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Article
April 28, 1989

Assessing Hospital-Associated Deaths

Author Affiliations

George Washington University Medical Center Washington, DC

George Washington University Medical Center Washington, DC

JAMA. 1989;261(16):2331. doi:10.1001/jama.1989.03420160055022
Abstract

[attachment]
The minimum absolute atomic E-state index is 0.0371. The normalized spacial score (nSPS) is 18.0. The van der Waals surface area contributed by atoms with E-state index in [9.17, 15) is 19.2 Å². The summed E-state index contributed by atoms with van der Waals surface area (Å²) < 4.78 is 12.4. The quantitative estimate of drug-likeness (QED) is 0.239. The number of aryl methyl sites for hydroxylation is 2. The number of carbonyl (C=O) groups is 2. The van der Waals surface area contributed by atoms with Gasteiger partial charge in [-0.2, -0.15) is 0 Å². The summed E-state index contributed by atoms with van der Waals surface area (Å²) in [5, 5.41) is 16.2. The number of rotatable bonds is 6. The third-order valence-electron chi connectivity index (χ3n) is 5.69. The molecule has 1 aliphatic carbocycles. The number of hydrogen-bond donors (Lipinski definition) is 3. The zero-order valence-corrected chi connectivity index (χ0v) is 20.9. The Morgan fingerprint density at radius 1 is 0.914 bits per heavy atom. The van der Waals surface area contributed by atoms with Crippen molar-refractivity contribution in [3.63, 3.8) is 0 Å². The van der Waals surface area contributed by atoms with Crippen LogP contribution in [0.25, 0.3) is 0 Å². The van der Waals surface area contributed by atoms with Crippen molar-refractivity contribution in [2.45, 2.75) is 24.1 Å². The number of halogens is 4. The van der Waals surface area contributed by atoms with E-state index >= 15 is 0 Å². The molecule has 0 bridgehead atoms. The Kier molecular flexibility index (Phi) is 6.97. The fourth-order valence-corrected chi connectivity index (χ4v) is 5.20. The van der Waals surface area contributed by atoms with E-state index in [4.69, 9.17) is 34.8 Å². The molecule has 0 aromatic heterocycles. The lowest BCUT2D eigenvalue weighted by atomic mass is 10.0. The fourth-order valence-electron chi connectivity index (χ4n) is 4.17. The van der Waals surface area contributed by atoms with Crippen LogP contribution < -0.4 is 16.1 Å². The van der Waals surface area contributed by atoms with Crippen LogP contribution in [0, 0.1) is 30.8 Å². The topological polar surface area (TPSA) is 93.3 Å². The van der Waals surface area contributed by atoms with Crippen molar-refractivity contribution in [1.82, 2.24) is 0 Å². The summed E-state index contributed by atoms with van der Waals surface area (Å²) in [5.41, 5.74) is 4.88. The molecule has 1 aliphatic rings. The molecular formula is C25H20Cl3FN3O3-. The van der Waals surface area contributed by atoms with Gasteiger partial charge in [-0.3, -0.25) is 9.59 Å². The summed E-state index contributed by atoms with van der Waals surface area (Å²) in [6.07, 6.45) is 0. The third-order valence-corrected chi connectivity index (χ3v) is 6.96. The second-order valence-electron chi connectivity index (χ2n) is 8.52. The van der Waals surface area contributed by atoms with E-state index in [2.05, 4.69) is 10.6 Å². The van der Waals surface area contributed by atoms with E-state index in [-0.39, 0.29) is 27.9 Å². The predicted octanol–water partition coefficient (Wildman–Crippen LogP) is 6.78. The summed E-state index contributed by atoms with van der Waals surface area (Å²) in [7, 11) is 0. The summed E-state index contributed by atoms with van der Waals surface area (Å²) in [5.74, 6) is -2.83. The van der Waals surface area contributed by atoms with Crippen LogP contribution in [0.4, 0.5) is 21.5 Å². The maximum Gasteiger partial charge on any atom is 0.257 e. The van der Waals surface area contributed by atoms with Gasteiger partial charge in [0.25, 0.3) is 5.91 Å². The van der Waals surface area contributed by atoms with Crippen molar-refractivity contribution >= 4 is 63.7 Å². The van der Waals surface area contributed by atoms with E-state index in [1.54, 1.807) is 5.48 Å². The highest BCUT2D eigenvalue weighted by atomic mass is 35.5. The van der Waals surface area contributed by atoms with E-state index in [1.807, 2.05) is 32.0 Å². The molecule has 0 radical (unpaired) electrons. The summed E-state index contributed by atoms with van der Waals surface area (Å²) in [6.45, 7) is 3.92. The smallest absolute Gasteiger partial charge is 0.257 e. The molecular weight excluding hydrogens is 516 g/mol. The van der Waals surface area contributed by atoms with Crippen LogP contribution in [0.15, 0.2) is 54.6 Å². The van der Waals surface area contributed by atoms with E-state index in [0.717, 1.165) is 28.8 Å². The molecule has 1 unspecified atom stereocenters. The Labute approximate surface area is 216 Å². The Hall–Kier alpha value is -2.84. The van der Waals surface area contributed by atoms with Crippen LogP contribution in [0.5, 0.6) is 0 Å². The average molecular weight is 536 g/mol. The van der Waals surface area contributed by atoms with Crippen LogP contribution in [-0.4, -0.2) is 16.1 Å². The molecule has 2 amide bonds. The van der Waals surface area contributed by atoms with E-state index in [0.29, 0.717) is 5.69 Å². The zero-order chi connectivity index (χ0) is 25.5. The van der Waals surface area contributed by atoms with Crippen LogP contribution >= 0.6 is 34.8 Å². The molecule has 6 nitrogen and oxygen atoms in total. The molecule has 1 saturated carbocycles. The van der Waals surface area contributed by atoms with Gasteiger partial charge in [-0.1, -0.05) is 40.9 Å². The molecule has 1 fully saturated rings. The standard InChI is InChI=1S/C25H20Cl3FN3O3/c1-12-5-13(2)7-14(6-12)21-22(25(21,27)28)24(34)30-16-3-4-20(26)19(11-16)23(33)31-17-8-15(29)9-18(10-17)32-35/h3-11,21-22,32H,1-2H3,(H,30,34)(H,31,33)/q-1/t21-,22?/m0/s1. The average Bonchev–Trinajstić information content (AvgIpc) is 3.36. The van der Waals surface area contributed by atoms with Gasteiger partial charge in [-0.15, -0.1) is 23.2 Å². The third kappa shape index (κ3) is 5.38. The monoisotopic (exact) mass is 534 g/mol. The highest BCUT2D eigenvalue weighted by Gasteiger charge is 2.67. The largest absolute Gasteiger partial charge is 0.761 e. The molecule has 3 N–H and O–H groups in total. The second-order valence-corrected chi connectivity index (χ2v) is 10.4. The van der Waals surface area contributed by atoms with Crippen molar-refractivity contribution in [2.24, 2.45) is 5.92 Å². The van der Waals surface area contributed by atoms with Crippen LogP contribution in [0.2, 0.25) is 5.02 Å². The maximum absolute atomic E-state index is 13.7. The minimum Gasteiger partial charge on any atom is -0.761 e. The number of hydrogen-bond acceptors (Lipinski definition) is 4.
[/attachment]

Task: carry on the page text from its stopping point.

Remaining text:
To the Editor.—  The comparison by Jencks et al1 of hospital discharge death rates with 30-day postadmission death rates demonstrates the probable superiority of the longer period for hospital mortality analysis and reporting. The analysis, however, and the hospital death rate release by the Health Care Financing Administration assume throughout that the proper starting time for the 30-day period is the time of admission to the hospital.2 I question the wisdom of that assumption.One problem is that many patients who experience surgical misadventures or other iatrogenic mistakes die only after long attempts to recover from the mistakes. Thus, the deaths excluded from the 30-day postadmission criteria are likely to be the in-hospital deaths most attributable to poor quality of care.The second problem is that in New York State, for diseases such as stroke, where average length of stay is quite long, the bad outcomes include some

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